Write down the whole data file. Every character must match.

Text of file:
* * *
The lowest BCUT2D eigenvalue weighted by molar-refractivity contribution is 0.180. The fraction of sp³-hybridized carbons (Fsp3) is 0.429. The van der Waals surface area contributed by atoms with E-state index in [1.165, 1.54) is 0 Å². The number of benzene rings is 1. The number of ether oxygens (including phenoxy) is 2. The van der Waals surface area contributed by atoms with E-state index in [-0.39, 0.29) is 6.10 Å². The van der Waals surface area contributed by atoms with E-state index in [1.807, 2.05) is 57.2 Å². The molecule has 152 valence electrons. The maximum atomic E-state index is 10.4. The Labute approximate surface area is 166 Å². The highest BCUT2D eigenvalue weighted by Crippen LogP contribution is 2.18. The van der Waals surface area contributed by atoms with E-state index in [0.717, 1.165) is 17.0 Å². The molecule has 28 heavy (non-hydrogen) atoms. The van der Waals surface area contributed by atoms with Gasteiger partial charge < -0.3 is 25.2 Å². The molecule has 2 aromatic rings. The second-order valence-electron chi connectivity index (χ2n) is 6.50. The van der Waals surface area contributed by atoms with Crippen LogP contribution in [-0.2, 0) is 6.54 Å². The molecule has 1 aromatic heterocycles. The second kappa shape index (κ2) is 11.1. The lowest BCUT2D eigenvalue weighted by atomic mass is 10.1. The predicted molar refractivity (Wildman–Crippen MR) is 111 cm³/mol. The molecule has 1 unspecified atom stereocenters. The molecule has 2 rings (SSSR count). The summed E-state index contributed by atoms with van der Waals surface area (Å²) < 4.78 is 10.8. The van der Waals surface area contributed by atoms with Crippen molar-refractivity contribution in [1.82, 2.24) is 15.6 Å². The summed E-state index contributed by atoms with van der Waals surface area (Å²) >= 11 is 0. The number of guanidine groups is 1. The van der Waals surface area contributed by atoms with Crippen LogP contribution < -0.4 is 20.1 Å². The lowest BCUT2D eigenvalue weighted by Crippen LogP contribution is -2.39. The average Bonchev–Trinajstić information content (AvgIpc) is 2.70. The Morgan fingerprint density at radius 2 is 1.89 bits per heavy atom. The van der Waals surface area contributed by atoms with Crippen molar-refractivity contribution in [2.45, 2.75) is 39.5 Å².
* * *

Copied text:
The lowest BCUT2D eigenvalue weighted by molar-refractivity contribution is 0.180. The fraction of sp³-hybridized carbons (Fsp3) is 0.429. The van der Waals surface area contributed by atoms with E-state index in [1.165, 1.54) is 0 Å². The number of benzene rings is 1. The number of ether oxygens (including phenoxy) is 2. The van der Waals surface area contributed by atoms with E-state index in [-0.39, 0.29) is 6.10 Å². The van der Waals surface area contributed by atoms with E-state index in [1.807, 2.05) is 57.2 Å². The molecule has 152 valence electrons. The maximum atomic E-state index is 10.4. The Labute approximate surface area is 166 Å². The highest BCUT2D eigenvalue weighted by Crippen LogP contribution is 2.18. The van der Waals surface area contributed by atoms with E-state index in [0.717, 1.165) is 17.0 Å². The molecule has 28 heavy (non-hydrogen) atoms. The van der Waals surface area contributed by atoms with Gasteiger partial charge < -0.3 is 25.2 Å². The molecule has 2 aromatic rings. The second-order valence-electron chi connectivity index (χ2n) is 6.50. The van der Waals surface area contributed by atoms with Crippen LogP contribution in [-0.2, 0) is 6.54 Å². The molecule has 1 aromatic heterocycles. The second kappa shape index (κ2) is 11.1. The lowest BCUT2D eigenvalue weighted by atomic mass is 10.1. The predicted molar refractivity (Wildman–Crippen MR) is 111 cm³/mol. The molecule has 1 unspecified atom stereocenters. The molecule has 2 rings (SSSR count). The summed E-state index contributed by atoms with van der Waals surface area (Å²) < 4.78 is 10.8. The van der Waals surface area contributed by atoms with Crippen molar-refractivity contribution in [1.82, 2.24) is 15.6 Å². The summed E-state index contributed by atoms with van der Waals surface area (Å²) >= 11 is 0. The number of guanidine groups is 1. The van der Waals surface area contributed by atoms with Crippen LogP contribution < -0.4 is 20.1 Å². The lowest BCUT2D eigenvalue weighted by Crippen LogP contribution is -2.39. The average Bonchev–Trinajstić information content (AvgIpc) is 2.70. The Morgan fingerprint density at radius 2 is 1.89 bits per heavy atom. The van der Waals surface area contributed by atoms with Crippen molar-refractivity contribution in [2.45, 2.75) is 39.5 Å².